An improbable blue-feathered Mardi Gras costume, traditional songs of children or teenagers recorded, 1895 photos of Chilean farmers hooked up to a gramophone: the Quai Branly Museum enters non-Western cultures through every pore possible.
The exhibition "Twenty years", presenting the acquisitions of the Museum since the creation of the public establishment in 1998, shows "behind the scenes" of a selection of 77.000 works and documents, underlines Yves le Fur, director of the collections of the museum and Commissioner General.
The statues of the "primitive arts", for which the Museum is famous, are not the only ones on display. The history of the peoples is also told by the fabrics, headdresses, calabashes, drawings and photos of explorers and natives, recordings, travel stories and archives revealing the colonial and post-colonial glances ... Until the contemporary art and photography reinterpreting these realities.
A small work recently acquired astonishes particularly: "Christ the good pastor and two scenes of the life of Saint John the Baptise in a landscape", realized with feathers of 14 species of birds by Aztec artists of the 16th century in Mexico, illuminates with a very luminous green blue when we look at it from underneath.
The "White Bison", New Orleans' Mardi Gras Queen's Costume, is one of the most unusual works with its hundreds of blue feathers.
The ornaments, the ornaments, the headdresses are in the spotlight. "The beauty of the fabrics that are exposed shows how they have been markers of wealth, status," said Yves Le Fur AFP.
The library of Claude Levy Strauss is reconstituted in trompe-l'oeil. At each corner of the course, curators explain on video their choice of works. A fascinating work of ethnology.
Frequented since its opening to the public in 2006 by nearly 15 million visitors, the Musée du Quai Branly-Jacques Chirac specializes in the arts of Africa, Oceania, Asia and the Americas, while the MUCEM in Marseille took the European aspect.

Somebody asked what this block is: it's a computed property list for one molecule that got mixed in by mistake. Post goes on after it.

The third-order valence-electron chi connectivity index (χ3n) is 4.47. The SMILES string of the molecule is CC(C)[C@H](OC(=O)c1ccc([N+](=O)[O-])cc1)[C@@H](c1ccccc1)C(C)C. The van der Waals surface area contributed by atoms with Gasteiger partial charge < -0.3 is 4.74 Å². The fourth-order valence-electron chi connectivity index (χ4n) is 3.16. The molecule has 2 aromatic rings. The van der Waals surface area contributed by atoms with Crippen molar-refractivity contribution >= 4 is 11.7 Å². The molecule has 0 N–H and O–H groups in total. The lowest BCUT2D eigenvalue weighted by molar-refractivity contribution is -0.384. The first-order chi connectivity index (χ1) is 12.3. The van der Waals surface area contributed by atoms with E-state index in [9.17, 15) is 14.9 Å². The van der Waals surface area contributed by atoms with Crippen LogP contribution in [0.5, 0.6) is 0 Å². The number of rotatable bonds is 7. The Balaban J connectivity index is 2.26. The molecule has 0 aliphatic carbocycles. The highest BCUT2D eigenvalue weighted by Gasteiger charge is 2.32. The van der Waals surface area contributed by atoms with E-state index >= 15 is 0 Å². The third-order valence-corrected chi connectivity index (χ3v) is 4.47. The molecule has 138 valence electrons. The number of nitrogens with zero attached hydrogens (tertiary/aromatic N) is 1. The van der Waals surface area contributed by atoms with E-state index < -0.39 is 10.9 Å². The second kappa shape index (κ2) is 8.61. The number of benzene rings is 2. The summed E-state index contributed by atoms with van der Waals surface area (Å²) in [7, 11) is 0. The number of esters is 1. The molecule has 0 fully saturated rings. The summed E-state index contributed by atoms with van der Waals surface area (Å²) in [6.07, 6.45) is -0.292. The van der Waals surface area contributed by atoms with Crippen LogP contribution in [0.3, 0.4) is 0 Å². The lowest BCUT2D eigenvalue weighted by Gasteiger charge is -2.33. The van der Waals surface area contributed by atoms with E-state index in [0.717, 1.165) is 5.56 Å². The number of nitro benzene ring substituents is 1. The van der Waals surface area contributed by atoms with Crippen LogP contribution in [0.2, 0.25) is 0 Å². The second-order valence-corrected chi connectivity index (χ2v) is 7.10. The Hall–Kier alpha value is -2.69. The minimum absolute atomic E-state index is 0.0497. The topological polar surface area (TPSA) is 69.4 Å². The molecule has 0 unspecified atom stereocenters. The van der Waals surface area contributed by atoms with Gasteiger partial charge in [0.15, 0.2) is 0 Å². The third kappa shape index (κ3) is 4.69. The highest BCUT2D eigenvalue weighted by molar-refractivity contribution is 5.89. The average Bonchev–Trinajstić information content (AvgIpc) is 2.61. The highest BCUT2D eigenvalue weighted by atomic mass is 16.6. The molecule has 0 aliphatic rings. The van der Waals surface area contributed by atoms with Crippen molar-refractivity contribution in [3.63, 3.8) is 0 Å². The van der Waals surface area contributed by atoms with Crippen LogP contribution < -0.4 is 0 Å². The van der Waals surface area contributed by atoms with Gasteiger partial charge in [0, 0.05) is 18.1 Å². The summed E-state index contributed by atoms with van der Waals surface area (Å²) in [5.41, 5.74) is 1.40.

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"I did not really want this exhibition to be a celebration of twenty years, rather to show that it is a work, a process that is never finished, that is dynamic." The cultural dialogue, twenty years ago, 'we are working on it,' explains Yves Le Fur.
The essence of the museum, the commissioners argue, is heart-stroke brought back by passionate curator-explorers. But also a complex job to make acquisitions in international rules, which often involves difficult investigations on the provenances. Sixty works are indeed donations.
"We often have pretty stories but we have to check that they are true, we do not buy works in doubt," said Emmanuel Kasarhérou, assistant director of collections.
"It was a matter of sorting out the multiplicity" and also to leave some voluntary omissions, he says: thus the colonial period has experienced a "hell" of thirty years and "we rediscover now things very interesting ".
The exhibition is educational: "Some believe that the history of humanity is between Praxiteles and Jeff Koons and between the two there is nothing", fun Stéphane Martin, president of the museum.
Asked about the delicate subject of renditions to Africa, Yves Le Fur advocates the dynamic circulation of works between museums: "We must develop with Africa the same thing that exists with China, Singapore and Korea". "There should be exhibitions of Titian in Africa ... Why do not we project that?"
- "Twenty years", Musée du Quai Branly, from September 24 to January 26 -
© 2019 AFP